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It Runs in the Family

Lessons from generations of egalitarians

Mutuality: You grew up in different eras. How has the world changed for girls over the years? How were your experiences similar or different?

Lorry: The role of women was not a question—at least that I was aware of—as I was growing up. The suffragettes had won, securing women in the US the right to vote in 1920, only eight years before I was born, so I took the right to vote for granted. Women entered the work force during World War II—doing their patriotic duty—and I fully expected to have some kind of a job after finishing college. I was the first woman from my small Baptist church to attend college, and they seemed proud of me.

Hollie: William Faulkner once wrote, “The past is never dead. It’s not even past.” We have come a long way since my grandma’s youth, yet so much of the patriarchy and racism that has shaped women’s lives remains with us today, albeit sometimes in new and different forms. My generation is in danger of taking those hard-fought gains for granted. The fight for equality may seem like ancient history—something inevitable rather than something that was fought for and can be lost. And the messages we get about womanhood and leadership in the church serve to confuse matters.

Mutuality: What were some of those messages?

Hollie: The messages I received in church about womanhood were marked with contradiction. Church leaders (usually pastors’ wives) would pull the girls aside to warn us about two-piece bathing suits or spaghetti-strapped tank tops. Later, just prior to marriage, I was pulled aside again—this time to be given a book about the importance of good sex. Overnight, my body went from shameful to the sole path to marital success. Womanhood seemed to have a lot to do with my body, and not much to do with leadership.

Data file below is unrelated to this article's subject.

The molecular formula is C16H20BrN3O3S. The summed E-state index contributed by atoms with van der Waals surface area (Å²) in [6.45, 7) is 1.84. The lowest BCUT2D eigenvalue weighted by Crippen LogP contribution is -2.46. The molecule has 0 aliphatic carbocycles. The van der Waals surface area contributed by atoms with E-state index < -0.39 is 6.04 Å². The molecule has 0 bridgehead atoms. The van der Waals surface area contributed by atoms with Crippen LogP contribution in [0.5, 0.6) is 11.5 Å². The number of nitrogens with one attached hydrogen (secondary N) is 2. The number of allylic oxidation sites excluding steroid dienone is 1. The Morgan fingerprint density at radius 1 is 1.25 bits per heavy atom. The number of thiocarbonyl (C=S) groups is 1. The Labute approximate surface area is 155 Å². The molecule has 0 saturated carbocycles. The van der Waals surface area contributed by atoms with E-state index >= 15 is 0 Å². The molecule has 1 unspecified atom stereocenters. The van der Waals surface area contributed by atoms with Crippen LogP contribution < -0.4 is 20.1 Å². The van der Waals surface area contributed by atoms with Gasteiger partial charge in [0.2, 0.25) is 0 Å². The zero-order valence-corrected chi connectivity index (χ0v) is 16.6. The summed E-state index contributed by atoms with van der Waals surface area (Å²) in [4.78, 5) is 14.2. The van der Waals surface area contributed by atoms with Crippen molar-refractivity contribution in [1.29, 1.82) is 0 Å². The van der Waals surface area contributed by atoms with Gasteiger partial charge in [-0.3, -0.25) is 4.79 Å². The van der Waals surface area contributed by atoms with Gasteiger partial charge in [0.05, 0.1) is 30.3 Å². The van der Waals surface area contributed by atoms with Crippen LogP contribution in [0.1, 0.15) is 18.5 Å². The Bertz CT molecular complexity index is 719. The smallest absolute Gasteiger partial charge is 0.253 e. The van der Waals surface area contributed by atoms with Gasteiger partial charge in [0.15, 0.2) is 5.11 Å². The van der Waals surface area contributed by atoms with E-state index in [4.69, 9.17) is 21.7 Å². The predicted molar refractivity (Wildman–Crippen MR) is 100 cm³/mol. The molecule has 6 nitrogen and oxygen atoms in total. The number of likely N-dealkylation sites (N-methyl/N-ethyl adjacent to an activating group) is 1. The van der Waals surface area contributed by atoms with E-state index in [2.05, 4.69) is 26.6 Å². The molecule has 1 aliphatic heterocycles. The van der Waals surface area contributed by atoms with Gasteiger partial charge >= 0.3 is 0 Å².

At the same time, I grew up seeing women in professional careers in politics or business. These women are admired and promoted, sometimes by the same men who tell us that these women’s gifts are irrelevant in a church. Even when women participate in leadership, male-dominated conversations often continue as if we weren’t there. This was difficult to understand, because the God I knew from the Bible didn’t seem likely to give a good gift and then ask that it be shelved.

Lorry: I didn’t have the same kind of role models Hollie had. I did not question that men were the leaders in the church—deacons, pastors, elders, Bible school teachers. And frankly, I never expected to serve in such roles. However, in time I became aware that God had given me a gift of leadership and administration. My husband recognized my gifts and encouraged me to use them wherever possible, even when the church did not.